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Brian’s Bite-sized Behavior Bits

A Certified Dog Trainer (IACP-CDT) and member of the International Association of Canine Professionals, Brian Bergford has extensive experience as a Dog Behavior Specialist and is the owner of Altitude Dog Training. He also owns Uptown Dog in Longmont, Colorado, and functions as the Director of Training and Behavior for this center which provides Behavior- and Pack Work-driven daycare and boarding. Brian specializes in Pack Work, People Development, Basic through Advanced Training, and Behavior Modification and Rehabilitation.

December 2015 – Multi-dog Households

You like the idea of a well-trained dog, but there’s one little challenge: you have multiple dogs in your home which makes training a bit more complicated. So how do you proceed when you live with a pack and every time you ask them to do something, it seems like one or two of your dogs get it right but the others just blow you off?

As with any training scenario, there are a plethora of techniques you can employ that will likely be effective to some degree. However, I always recommend hiring a professional to come in and help you design protocols specific to your situation. Every home with people and dogs living under the same roof will have unique considerations requiring customized training methodologies. For this reason, I tend to outline general training principles in my articles – as opposed to giving explicit step-by-step instructions – which allows you to tailor the information to fit your needs. Outlined below are three principles to abide by when training in the context of a multiple-dog household.

Principle 1: Begin by training each dog in isolation.

It takes more time to teach each dog individually, but that is the cross we bear when we choose to live with a group of dogs. Bring your dogs one at a time to a quiet place and teach them the behaviors they need to know. If they already know commands like Sit, Down, Come, and Stay, but are not especially reliable, you will still need to spend one-on-one time with them to build a more sturdy foundation before you consider issuing commands when they’re in a group setting. Just because your dogs intellectually understand the command “Down” doesn’t mean they’ve practiced enough repetitions, or have sufficient motivation to do it when there are other distractions present. Before you command any of your dogs to do something in the presence of the others, prep each of them ahead of time by practicing training around less tempting distractions. This way they’ll learn that they need to obey the Down command even when they’re interested in other things.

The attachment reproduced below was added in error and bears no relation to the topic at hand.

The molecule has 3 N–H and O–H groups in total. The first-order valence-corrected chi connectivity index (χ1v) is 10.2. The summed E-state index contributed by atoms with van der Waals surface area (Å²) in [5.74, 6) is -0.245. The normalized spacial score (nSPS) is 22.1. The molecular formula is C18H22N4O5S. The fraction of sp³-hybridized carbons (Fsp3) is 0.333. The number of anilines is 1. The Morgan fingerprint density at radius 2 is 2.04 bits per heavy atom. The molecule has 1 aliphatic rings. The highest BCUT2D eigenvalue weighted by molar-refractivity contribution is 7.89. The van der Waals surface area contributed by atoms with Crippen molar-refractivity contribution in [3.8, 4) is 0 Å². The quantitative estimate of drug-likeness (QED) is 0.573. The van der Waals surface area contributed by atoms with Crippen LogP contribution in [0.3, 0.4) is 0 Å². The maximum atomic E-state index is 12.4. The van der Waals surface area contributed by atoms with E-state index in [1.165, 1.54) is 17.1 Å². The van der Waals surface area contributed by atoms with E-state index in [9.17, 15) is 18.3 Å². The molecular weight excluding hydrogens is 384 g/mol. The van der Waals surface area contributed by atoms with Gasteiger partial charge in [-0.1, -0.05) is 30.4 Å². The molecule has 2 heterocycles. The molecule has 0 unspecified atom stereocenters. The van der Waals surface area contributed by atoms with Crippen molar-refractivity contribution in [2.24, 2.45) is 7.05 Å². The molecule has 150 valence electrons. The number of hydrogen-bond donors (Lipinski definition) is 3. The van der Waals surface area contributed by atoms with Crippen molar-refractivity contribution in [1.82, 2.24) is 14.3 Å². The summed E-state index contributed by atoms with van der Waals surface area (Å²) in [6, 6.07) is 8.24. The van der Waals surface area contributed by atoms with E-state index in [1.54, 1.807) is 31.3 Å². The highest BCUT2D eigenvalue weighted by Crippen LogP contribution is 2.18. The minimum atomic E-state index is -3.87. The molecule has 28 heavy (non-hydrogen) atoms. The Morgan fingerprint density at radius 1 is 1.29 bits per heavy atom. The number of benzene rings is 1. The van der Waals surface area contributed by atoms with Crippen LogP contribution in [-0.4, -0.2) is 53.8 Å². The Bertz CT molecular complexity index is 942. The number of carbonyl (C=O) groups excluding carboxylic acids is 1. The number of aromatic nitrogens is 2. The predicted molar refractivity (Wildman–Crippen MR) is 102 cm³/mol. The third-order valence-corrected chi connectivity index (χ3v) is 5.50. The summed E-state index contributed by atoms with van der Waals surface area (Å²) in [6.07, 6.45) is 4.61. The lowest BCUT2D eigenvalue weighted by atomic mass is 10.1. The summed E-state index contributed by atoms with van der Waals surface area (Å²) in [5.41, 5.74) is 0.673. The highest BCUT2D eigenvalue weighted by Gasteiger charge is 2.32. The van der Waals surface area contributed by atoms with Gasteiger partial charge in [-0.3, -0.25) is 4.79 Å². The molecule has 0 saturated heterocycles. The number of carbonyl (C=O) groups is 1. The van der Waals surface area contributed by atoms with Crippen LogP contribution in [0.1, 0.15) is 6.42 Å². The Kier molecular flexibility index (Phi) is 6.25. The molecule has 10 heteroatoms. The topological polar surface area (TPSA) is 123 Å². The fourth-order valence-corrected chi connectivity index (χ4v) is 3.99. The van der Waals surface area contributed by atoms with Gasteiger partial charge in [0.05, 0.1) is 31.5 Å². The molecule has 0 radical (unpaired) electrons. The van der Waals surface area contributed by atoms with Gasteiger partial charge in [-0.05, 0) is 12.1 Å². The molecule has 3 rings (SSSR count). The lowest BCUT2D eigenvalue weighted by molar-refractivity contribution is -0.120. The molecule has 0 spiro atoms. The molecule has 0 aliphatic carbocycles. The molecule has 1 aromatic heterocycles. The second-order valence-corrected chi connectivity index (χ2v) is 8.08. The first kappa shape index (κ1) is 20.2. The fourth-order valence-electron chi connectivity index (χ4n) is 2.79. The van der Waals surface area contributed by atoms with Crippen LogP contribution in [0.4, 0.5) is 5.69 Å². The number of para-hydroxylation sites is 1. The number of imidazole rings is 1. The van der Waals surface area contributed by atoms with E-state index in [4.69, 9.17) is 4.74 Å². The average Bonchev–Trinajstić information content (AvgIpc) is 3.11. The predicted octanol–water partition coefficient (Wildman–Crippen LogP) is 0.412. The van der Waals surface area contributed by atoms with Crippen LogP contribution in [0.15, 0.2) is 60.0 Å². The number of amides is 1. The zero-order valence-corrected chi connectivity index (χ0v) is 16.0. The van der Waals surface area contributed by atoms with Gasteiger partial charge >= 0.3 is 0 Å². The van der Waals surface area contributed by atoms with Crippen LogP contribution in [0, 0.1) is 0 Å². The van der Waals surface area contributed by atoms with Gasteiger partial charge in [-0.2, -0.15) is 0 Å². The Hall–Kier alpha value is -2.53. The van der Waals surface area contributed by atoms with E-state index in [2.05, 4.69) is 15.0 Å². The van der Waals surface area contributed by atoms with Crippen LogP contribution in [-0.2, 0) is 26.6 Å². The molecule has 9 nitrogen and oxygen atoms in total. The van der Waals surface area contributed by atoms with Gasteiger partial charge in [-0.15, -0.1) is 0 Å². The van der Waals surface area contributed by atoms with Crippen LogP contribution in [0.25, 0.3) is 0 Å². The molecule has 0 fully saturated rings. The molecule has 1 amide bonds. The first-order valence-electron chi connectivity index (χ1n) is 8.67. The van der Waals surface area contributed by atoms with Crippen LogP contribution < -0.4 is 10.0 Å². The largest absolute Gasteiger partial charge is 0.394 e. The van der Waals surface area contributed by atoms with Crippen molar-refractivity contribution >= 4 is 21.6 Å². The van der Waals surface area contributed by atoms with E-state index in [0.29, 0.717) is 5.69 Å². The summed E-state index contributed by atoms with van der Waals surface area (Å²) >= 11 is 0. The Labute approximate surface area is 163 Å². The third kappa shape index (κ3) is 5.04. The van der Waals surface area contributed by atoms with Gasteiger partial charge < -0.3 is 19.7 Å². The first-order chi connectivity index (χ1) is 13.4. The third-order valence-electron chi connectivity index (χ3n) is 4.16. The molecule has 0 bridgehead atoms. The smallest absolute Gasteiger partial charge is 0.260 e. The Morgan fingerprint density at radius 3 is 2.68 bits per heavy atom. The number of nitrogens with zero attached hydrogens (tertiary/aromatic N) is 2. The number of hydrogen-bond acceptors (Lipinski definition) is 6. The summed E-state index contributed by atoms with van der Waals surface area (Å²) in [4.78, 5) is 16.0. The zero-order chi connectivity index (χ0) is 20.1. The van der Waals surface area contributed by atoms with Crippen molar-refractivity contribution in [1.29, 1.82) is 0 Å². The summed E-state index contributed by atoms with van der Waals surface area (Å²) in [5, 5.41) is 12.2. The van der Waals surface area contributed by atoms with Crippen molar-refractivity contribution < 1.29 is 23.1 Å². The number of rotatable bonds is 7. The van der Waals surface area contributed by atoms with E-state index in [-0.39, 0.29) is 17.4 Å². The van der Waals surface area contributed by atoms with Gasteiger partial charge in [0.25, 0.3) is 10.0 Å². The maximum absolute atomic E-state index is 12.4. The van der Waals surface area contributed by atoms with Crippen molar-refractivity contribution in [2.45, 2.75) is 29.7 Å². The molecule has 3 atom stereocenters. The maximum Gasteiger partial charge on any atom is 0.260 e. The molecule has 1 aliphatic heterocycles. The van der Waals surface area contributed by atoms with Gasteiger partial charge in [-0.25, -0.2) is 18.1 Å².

Principle 2: Stack the dogs slowly.

What do I mean by this? Let’s say you have three dogs. Once you’ve taught each dog the core behaviors they need to know in isolation, work them in pairs. Why not all three at once? Because it’s too much of a contrast from the work they’ve been doing on their own. As any of us with several dogs can attest, bad behaviors and non-compliance is at its worst when our dogs are all together. It’s like their hearing goes out the window somehow. So, you’ll want to be mindful of this and gradually bring your dogs together by working them in pairs first before moving to stacking/integrating the entire group.

Principle 3: Reward the dog that gets it right.

If you ask several dogs to sit and only one of them does it, don’t get hung up on the ones that aren’t complying: focus your attention on the dog that “listened” and give him a great big reward! This will create a sense of competition and get the attention of the others. Now ask your dogs to sit again. And again. And again. Repeat the process 10 times in a row, feeding each dog in order as soon as he sits, and I assure you that you’ll get more of the crew on board by the end. If you still have a straggler, take him on his own and do some more work until he improves, and then give it another go! If he still ignores the command, gently press on top of his butt until he sits down.


Content Copyrighted 2015. Brian Bergford. All Rights Reserved.